The moon was seen over Paris, Dec, 15, 2016. Reuters

The first tourists expected to journey to the Moon may be in for a bumpy ride. While the prospect of traveling in a SpaceX spaceship in 2018 is exciting, experts said the experience may involve constant vomiting as the body goes into a shock from the difference in gravity.

“Like every single astronaut who goes into space, they're going to get... very bad motion sickness,” the Centre for Altitude Space and Extreme Environment Medicine in London’s Daniel Grant told Agence France-Presse. Other symptoms would include getting claustrophobic, a constant need to pee and exposure to radiation.

Elon Musk’s SpaceX made the announcement Monday that it would send two volunteers—who have already deposited a significant amount of money for the trip—on a mission in 2018 that would travel around the moon.

"This presents an opportunity for humans to return to deep space for the first time in 45 years and they will travel faster and further into the solar system than any before them,” SpaceX said in a statement.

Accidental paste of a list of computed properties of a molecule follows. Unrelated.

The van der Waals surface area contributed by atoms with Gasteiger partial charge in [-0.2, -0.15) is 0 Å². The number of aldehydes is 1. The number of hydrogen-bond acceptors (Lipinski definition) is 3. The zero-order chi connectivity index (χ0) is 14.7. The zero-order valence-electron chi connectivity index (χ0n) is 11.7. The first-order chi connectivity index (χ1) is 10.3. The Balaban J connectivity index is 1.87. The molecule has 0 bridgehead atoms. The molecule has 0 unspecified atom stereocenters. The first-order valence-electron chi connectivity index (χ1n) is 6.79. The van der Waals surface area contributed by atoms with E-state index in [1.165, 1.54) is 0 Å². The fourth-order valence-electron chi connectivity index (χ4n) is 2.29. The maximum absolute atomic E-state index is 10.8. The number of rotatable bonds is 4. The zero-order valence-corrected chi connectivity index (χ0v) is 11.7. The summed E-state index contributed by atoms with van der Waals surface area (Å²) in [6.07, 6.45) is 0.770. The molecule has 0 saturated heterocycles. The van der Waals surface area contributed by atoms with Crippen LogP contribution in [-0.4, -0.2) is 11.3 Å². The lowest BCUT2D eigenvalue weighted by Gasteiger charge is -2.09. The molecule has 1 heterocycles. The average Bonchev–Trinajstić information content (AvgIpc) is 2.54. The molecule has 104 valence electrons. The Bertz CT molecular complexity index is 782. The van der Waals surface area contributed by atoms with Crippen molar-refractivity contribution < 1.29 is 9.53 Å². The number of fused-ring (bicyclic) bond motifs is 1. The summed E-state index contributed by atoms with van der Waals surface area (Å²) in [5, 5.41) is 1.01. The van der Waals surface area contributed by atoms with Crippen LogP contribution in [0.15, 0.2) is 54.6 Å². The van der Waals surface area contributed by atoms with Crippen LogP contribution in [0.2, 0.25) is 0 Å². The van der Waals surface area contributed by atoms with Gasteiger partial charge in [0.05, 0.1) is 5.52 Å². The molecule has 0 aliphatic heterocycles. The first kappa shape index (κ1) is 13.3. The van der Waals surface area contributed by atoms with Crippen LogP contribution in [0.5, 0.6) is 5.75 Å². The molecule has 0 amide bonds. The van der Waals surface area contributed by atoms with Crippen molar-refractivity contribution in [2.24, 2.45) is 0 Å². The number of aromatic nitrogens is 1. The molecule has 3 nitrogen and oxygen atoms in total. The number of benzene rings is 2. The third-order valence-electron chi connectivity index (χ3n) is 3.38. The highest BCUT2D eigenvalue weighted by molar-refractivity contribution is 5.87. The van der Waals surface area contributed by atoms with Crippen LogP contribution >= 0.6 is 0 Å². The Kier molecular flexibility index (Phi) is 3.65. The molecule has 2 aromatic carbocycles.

The mission is scheduled to loop around the moon, travel a little bit more into outer space before coming back and doing a loop to Earth. The distance traveled would equal roughly 400,000 miles, SpaceX’s CEO Elon Musk said in a teleconference.

Astronauts have previously cited difficulties with adjusting to outer space including Scott Kelly, who answered questions on a Reddit AMA. Getting sleep is particularly different because of how to position the body during bedtime.

“Sleeping here in space is harder than on a bed because the sleep position here is the same position throughout the day. You don't ever get that sense of gratifying relaxation here that you do on Earth after a long day at work. Yes, there are humming noises on station that affect my sleep, so I wear ear plugs,” Kelly wrote.